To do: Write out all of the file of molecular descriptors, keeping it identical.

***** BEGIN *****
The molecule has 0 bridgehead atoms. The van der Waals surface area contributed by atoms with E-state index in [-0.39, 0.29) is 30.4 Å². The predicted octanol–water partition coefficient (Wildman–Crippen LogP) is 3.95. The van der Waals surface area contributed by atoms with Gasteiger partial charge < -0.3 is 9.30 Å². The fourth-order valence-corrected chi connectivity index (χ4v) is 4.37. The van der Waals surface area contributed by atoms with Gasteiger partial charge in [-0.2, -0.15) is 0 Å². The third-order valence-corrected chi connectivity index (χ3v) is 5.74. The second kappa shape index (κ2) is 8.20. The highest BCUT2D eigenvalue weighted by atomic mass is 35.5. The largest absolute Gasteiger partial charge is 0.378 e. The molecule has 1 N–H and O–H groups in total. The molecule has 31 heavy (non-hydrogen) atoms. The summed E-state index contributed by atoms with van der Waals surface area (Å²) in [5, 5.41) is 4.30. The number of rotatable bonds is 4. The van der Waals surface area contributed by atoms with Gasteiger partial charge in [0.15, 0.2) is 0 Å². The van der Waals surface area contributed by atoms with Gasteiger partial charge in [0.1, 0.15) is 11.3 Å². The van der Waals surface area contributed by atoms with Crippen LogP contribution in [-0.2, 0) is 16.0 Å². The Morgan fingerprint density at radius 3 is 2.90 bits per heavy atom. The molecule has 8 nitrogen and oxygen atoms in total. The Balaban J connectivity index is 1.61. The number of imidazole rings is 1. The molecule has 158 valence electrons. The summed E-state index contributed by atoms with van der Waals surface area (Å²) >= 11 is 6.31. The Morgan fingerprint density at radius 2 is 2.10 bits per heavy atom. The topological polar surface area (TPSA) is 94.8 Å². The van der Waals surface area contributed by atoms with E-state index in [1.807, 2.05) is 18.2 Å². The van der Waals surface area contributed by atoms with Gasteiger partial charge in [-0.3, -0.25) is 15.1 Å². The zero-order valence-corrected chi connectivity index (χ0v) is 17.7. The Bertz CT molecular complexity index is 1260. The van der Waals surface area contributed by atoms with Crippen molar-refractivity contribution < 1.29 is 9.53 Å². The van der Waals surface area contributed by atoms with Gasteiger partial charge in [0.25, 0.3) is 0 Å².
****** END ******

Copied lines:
The molecule has 0 bridgehead atoms. The van der Waals surface area contributed by atoms with E-state index in [-0.39, 0.29) is 30.4 Å². The predicted octanol–water partition coefficient (Wildman–Crippen LogP) is 3.95. The van der Waals surface area contributed by atoms with Gasteiger partial charge < -0.3 is 9.30 Å². The fourth-order valence-corrected chi connectivity index (χ4v) is 4.37. The van der Waals surface area contributed by atoms with Gasteiger partial charge in [-0.2, -0.15) is 0 Å². The third-order valence-corrected chi connectivity index (χ3v) is 5.74. The second kappa shape index (κ2) is 8.20. The highest BCUT2D eigenvalue weighted by atomic mass is 35.5. The largest absolute Gasteiger partial charge is 0.378 e. The molecule has 1 N–H and O–H groups in total. The molecule has 31 heavy (non-hydrogen) atoms. The summed E-state index contributed by atoms with van der Waals surface area (Å²) in [5, 5.41) is 4.30. The number of rotatable bonds is 4. The van der Waals surface area contributed by atoms with Gasteiger partial charge in [0.15, 0.2) is 0 Å². The van der Waals surface area contributed by atoms with Gasteiger partial charge in [0.1, 0.15) is 11.3 Å². The van der Waals surface area contributed by atoms with Crippen LogP contribution in [-0.2, 0) is 16.0 Å². The Morgan fingerprint density at radius 3 is 2.90 bits per heavy atom. The molecule has 8 nitrogen and oxygen atoms in total. The Balaban J connectivity index is 1.61. The number of imidazole rings is 1. The molecule has 158 valence electrons. The summed E-state index contributed by atoms with van der Waals surface area (Å²) >= 11 is 6.31. The Morgan fingerprint density at radius 2 is 2.10 bits per heavy atom. The topological polar surface area (TPSA) is 94.8 Å². The van der Waals surface area contributed by atoms with E-state index in [1.807, 2.05) is 18.2 Å². The van der Waals surface area contributed by atoms with Gasteiger partial charge in [-0.3, -0.25) is 15.1 Å². The zero-order valence-corrected chi connectivity index (χ0v) is 17.7. The Bertz CT molecular complexity index is 1260. The van der Waals surface area contributed by atoms with Crippen molar-refractivity contribution < 1.29 is 9.53 Å². The van der Waals surface area contributed by atoms with Gasteiger partial charge in [0.25, 0.3) is 0 Å².